When Melbourne's latest lockdown was announced, bike riders scrambled to scour the DHHS website to see where and when they could pedal.
We soon figured out that we can keep riding for both exercise and transport, as long as we stick close to home. See the current restrictions.
But then we needed to work out what we should do if our bike needs a service. While bike mechanics can remain open, we do need to limit the number of times we leave home and the people we see.
To help with this we've put together a guide for keeping your bike going during lockdown, including how to prevent a breakdown, how to do maintenance at home and how to get your bike serviced if you must.
Bicycle Network works to make bike riding better so more people can get active and keep healthy. We know that prevention is better than a cure. Not just for you, but your bike as well.
The easiest thing you can do to keep your bike in good nick, especially during winter, is keep it clean. By washing away gunk and grit that can clog up the moving parts and wear down metal you will make everything last longer and be less likely to break down.
Cleaning your bike is quite easy and can be done in the smallest of spaces, including apartment balconies without a hose. We've got a guide for cleaning your bike that includes details on how to get into your chain and other hard-to-reach parts.
After cleaning your bike it's also important to lubricate the moving parts, most importantly, your chain and cassette (cogs). That will help them move together nicely.
You should also keep you tyres pumped up. You want them firm so they can resist punctures.
You can also do occasional inspections of your bike to see if any parts are misbehaving. The best way to inspect your bike is by doing an ‘M’ check where you follow the frame (which sort of looks like an M) and have a good look at everything.
Following the M check means you will be able to see the condition of everything from the chain and gears to seat, brakes, handlebars, frame, forks and wheels.
Making minor repairs
The great thing about bikes is they're not like cars. You don't need to serve a lengthy apprenticeship to learn how to make repairs.
If you get a flat tyre or notice that your brakes are taking longer to slow you down you can fix this easily yourself.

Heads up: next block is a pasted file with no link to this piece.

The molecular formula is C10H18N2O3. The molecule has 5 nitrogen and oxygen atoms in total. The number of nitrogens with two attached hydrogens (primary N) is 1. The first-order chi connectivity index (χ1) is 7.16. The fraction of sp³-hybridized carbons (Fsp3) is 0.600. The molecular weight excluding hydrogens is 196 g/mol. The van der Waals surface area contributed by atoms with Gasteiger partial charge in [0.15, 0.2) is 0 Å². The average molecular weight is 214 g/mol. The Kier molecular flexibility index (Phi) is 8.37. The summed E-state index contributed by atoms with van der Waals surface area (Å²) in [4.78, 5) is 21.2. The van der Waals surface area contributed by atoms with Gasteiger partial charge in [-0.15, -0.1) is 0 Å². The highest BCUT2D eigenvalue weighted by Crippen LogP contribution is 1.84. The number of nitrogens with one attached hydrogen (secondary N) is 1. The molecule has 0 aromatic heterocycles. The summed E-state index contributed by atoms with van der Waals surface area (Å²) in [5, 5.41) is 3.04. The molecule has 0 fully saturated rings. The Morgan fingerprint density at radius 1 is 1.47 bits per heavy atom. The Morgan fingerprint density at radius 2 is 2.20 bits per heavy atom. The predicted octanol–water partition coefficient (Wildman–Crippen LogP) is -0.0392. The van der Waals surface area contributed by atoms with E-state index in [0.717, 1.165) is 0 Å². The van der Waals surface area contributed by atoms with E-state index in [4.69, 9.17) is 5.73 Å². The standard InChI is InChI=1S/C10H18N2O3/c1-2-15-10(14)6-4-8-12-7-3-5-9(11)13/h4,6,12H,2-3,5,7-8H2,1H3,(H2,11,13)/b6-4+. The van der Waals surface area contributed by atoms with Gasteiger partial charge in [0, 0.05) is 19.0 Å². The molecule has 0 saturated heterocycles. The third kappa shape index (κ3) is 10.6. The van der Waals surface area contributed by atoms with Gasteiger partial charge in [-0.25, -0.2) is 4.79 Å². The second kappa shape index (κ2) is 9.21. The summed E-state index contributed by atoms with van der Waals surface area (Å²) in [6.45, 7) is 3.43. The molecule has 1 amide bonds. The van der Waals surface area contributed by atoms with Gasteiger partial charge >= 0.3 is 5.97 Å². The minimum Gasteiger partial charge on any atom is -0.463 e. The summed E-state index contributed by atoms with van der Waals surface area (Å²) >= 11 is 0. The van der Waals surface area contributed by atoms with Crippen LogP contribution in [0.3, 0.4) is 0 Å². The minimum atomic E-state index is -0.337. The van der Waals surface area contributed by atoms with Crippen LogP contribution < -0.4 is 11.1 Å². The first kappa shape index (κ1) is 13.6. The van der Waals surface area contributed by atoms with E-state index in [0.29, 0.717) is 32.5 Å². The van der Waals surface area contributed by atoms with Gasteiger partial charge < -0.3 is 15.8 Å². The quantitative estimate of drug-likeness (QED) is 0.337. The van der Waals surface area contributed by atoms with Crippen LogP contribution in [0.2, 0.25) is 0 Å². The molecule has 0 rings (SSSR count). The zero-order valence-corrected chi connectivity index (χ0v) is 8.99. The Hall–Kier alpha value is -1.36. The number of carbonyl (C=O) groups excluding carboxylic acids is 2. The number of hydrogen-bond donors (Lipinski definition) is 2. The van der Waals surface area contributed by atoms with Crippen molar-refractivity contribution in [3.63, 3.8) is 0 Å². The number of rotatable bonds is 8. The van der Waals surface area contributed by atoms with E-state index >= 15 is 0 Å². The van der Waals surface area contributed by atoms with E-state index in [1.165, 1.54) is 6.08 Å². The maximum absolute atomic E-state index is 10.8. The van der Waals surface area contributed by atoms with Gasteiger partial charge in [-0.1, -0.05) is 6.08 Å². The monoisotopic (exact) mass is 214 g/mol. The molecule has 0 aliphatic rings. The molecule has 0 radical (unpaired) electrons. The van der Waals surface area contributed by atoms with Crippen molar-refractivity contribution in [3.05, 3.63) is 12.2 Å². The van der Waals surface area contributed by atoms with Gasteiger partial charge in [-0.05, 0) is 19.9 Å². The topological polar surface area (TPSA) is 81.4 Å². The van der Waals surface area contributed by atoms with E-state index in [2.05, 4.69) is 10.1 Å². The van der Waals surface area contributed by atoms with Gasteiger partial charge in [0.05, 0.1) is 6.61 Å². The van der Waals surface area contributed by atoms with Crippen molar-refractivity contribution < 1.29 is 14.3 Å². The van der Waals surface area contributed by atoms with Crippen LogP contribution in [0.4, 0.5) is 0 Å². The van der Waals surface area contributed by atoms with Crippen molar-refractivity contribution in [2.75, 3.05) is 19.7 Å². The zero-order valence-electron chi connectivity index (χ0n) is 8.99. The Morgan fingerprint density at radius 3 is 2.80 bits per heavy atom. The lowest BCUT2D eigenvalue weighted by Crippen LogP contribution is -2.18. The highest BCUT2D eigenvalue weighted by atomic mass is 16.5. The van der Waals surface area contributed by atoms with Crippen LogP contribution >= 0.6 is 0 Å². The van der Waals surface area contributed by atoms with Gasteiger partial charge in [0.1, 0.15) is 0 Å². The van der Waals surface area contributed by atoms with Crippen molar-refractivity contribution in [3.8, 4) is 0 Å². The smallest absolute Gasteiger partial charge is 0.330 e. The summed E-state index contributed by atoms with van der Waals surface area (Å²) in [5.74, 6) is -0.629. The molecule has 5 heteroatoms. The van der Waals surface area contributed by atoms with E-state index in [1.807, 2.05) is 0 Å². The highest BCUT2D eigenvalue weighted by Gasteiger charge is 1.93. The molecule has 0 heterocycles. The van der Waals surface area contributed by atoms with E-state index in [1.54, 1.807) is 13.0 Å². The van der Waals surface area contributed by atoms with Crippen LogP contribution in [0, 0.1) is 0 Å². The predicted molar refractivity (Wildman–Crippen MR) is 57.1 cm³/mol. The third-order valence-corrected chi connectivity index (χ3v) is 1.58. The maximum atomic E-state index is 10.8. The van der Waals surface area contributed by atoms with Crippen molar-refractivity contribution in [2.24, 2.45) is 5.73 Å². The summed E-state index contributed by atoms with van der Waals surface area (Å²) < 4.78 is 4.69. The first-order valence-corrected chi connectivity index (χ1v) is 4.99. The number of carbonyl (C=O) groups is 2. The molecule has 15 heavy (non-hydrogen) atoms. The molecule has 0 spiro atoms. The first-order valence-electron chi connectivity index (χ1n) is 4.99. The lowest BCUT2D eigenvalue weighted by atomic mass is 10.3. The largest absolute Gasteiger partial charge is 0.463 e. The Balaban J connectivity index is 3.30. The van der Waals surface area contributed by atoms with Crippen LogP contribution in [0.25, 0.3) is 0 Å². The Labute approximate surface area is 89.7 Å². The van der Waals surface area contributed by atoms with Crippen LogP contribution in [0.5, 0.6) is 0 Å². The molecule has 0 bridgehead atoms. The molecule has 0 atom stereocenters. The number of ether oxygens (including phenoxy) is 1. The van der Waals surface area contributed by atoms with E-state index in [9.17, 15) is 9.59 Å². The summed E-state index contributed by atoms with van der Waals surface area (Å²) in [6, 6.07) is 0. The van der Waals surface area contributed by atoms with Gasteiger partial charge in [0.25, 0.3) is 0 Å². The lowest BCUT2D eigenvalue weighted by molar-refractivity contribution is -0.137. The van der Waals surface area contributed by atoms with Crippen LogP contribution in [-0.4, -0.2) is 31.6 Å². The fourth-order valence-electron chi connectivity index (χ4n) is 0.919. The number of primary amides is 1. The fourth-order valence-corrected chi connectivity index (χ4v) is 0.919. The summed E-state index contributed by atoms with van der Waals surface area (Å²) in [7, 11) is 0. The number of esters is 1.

Check our our maintenance tips page for instructions on how to fix these things. If you need to buy any parts you can do this without leaving home. Online retailers are still operating during the pandemic and many local bikeshops are now doing deliveries. If you give them a call they'll also be able to make sure you get the most suitable parts for your bike.Maintenance tips
If you'd like to have a crack at more substantial repairs you might want to set up a dedicated space and use some specialty equipment. To setup a home workshop you can invest in a toolkit including the below.
We also recommend finding a good space to set up your workshop. In front of the TV in the lounge room is not the best spot, and besides, you've likely watched all of Netflix in the past months.
- Tyre pump (a floor pump is most practical)
- Toothbrush or chain cleaning gadget
- Citrus degreaser or other biodegradable degreaser
- Chain lube
- Bearing grease for greasing threads
- A set of allen keys (hex keys) including sizes up to 8mm
- A pedal spanner (narrower than an ordinary spanner).
Getting a repairs made
If you do get into a spot of bother with your bike then you may get it repaired, however it might work differently to how you're used to.
Many (but not all) bike workshops are open to do repairs on bikes and have COVID-safe plans are in place for on-site work. If you need to get your bike worked on please do the following:
- Use a workshop that is within five kilometres from home, even if this is different to your usual bike workshop
- Contact the workshop before bringing your bike in to make sure they are operating and have a COVID-safe plan
- Make sure your drop-off and pick-up is contactless
For further information about bike during COVID-19 restrictions check out our advice page Can I still ride my bike outdoors?.riding during COVID-19
This article was made possible by the support of Bicycle Network's members who enable us to make bike riding better in Australia.